AHS Students Named National Merit Finalists

Emma Rathje and Mari Lofy

The National Merit Scholarship is an academic competition. Out of 16,000 contestants, there are six from Arrowhead that have made it to the semifinalist stage. The six that are from Arrowhead are seniors Grace Bonk, Maxwell Rebella, Myla Brunner, Jackson Brunner, Timothy Groth, Candie Lin, and Aine Thomas.


For 67 years, the competition has been awarding scholarships. Approximately 1.5 million students enter each year, but only 7,250 are selected to receive a Merit Scholarship, according to the National Merit website.


“I decided to try for this because of the possibilities that being a National Merit Scholar offers. Being a semifinalist, however, does not guarantee that you advance to the next round so I think the most difficult part of the entire process will be the competition that follows,” Grace Bonk said.


According to the NMSC website, 50,000 qualify for recognition in the program; 34,000 of those people will receive letters of commendation. Only 16,000 students qualify as semifinalists and 15,000 people move to finalists. 7,250 will win the scholarship. 


Bonk said, “The process of getting to the semifinalist stage involves taking the PSAT during your junior year of high school and earning a score high enough to gain the title of a semifinalist.”


To qualify for the National Merit Scholarship, students have to take the PSAT and be in the top 1% of the test takers in the state. The top 1% varies based on the states students are in. It can take up until the next year for someone to learn if they get into the program and make it to the semifinalist stage.


“If you want to become a semifinalist, I suggest you study for it. I think I took a single practice test but I got lucky on the test…To be in the top 1% on one test takes both luck and test taking skills,” Rebella said. 


According to the Arrowhead website, Arrowhead is one of the top educated schools in the state. In both math and English, Arrowhead is mostly proficient with regular testing.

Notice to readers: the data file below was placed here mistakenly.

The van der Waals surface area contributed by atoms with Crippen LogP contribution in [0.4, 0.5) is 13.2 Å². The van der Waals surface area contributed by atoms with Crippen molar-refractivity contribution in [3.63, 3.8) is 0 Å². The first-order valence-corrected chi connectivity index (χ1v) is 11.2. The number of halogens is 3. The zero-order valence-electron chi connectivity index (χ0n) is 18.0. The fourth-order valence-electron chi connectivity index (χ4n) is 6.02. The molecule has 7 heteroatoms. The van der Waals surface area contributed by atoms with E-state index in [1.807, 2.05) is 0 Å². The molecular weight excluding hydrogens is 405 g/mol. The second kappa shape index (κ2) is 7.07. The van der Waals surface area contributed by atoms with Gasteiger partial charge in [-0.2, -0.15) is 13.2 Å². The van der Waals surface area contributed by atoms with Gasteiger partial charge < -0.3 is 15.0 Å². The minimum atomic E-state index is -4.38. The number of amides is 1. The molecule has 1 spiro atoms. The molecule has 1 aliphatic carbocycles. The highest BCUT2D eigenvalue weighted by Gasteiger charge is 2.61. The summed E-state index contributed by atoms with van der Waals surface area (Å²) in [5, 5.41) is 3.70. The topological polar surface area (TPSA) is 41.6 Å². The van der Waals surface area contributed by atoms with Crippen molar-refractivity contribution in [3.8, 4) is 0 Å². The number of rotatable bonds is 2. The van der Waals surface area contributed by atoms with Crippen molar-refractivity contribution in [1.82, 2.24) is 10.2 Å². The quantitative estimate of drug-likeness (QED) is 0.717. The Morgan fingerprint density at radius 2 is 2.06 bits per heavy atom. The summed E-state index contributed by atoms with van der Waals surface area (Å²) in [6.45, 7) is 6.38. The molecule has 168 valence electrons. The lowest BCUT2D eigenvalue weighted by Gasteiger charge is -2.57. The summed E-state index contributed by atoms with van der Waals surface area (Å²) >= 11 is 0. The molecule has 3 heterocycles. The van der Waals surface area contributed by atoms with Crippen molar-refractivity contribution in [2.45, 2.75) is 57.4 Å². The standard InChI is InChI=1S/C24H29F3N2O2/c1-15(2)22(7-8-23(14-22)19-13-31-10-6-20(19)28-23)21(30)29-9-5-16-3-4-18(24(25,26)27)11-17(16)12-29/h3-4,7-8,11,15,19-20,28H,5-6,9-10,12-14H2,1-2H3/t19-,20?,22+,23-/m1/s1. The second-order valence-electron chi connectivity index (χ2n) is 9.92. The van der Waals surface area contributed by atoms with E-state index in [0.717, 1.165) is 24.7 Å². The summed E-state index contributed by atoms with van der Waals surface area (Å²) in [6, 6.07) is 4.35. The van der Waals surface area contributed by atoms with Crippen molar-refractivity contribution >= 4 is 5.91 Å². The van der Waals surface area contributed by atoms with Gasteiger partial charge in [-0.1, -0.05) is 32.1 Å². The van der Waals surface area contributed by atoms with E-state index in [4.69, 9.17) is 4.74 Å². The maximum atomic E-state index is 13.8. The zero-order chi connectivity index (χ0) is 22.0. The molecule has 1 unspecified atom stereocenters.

“The hardest part of making it to this stage was being confident and maintaining focus during the PSAT,” Bonk said.


There are plenty of resources to help students study. Resources can be found in libraries, the classes students are able to take that will prepare students for parts of the test, and practice tests are available for students. 


“To get to a semifinalist stage, you have to take the PSAT test as a junior. Most Arrowhead juniors automatically take it as preparation for the real ACT/SAT,” Rebella said.


According to the National Merit Website, there is a variety of information for NMSC (National Merit Scholar Corporation) to evaluate. They evaluate the Finalist’s academic record, the school’s curriculum and grading system, the PSAT selection index score, the student’s information, the high school official’s written recommendation, and an essay from the Finalist.


“I heard about becoming a semifinalist from my mom who encouraged me to sign up for the PSAT,” Bonk said. 


Students can hear about the PSAT through their parents or through other resources like school counselors. The National Merit funds to help them through their college experience and to get better schooling options. 


“The principal called us in by our teachers and told us after class. He then gave us more information on how to proceed. I have a couple of essays to try to make it to the final stage,” Rebella said.